As we look ahead at a promising 2015 for the construction industry, my thoughts are on messaging. Right now, the sales and marketing teams here at Dexter + Chaney are gearing up for yet another whirlwind trade show season. With that comes honing the message of what our own construction management software can help our clients achieve. In thinking about how to effectively communicate that message, I was reminded of something I saw during a trade show around this time last year.
Greetings folks. It has been a while since I’ve sat down and put thoughts to keyboard in this blog. So to paraphrase that song from AC/DC, I’ve been too long and I’m glad to be back.
With November here I know that many companies, including my own, are looking at their 2013 costs and revenue, and determining 2014 forecasts and budgets. This process is tedious, complex, and very important. Many aspects of your business have to be considered – your position in the market, possible threats based on competition and the economy, opportunities for growth and potential new work, etc.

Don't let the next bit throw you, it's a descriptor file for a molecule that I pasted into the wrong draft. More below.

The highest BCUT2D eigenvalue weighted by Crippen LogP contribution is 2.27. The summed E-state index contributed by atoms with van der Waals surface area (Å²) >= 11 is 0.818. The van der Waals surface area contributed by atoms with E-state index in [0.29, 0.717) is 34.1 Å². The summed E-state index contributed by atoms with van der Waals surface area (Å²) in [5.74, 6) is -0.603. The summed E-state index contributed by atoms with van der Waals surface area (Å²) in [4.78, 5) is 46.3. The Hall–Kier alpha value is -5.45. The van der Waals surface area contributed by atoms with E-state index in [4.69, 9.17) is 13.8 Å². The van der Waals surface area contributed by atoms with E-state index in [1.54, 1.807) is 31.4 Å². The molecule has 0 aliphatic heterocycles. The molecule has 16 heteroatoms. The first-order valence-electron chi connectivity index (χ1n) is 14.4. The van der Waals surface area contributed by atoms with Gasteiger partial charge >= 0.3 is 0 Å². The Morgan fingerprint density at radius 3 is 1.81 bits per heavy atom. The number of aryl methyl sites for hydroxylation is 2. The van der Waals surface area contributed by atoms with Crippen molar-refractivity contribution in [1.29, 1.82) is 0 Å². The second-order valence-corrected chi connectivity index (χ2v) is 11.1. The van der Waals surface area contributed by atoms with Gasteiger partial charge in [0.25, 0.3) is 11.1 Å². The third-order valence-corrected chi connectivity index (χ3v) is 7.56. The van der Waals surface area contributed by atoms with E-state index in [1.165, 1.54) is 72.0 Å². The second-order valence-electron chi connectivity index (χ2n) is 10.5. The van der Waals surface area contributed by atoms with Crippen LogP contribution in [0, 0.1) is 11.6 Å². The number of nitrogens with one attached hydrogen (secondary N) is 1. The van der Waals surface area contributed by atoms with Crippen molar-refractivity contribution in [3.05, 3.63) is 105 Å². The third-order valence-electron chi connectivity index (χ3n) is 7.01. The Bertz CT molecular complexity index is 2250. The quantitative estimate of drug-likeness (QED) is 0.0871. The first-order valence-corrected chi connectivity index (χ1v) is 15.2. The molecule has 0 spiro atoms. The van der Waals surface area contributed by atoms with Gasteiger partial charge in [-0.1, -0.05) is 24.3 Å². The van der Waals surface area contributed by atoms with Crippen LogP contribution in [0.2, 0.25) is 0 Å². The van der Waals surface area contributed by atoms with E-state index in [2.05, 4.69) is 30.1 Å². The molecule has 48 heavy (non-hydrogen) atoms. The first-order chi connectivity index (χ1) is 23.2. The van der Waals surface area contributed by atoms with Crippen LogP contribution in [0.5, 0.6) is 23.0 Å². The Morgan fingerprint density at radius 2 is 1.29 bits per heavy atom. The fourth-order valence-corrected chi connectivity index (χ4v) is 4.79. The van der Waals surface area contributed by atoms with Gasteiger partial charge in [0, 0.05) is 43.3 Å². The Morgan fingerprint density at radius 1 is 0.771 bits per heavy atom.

Throughout the year, I talk to a lot of construction business owners and accounting staff who are considering a change in their construction accounting software. I’m occasionally asked by companies, particularly those on the proverbial fence, why they should make a switch. However, I like to approach the question a little differently, because while I like when companies choose my software, I want the change to be best for them. Companies should consider the reasons they want to switch – is there a specific reason or are they just going through the motions. Not every company needs to change their construction software, but there are some definite reasons to switch, and here are my top three.
I’m constantly amazed by the speed with which new technology and new devices are reaching the marketplace. It was only a few years ago that the iPad debuted, but tablet sales have grown so fast that now more than one-third of adults in the U.S. own one. Laptops continue to become lighter, hybrid tablet/laptops are available, and smart phones are becoming the norm. Not too long ago, Google released its Chrome Book – a laptop that runs everything in the cloud and doesn’t require any software downloads. Instead, users access their documents, spreadsheets, and other files in the cloud. As a developer of cloud-based software, I couldn’t help but try one out. In doing so, I came to several conclusions about how the cloud is shaping the behaviors of both software users and developers.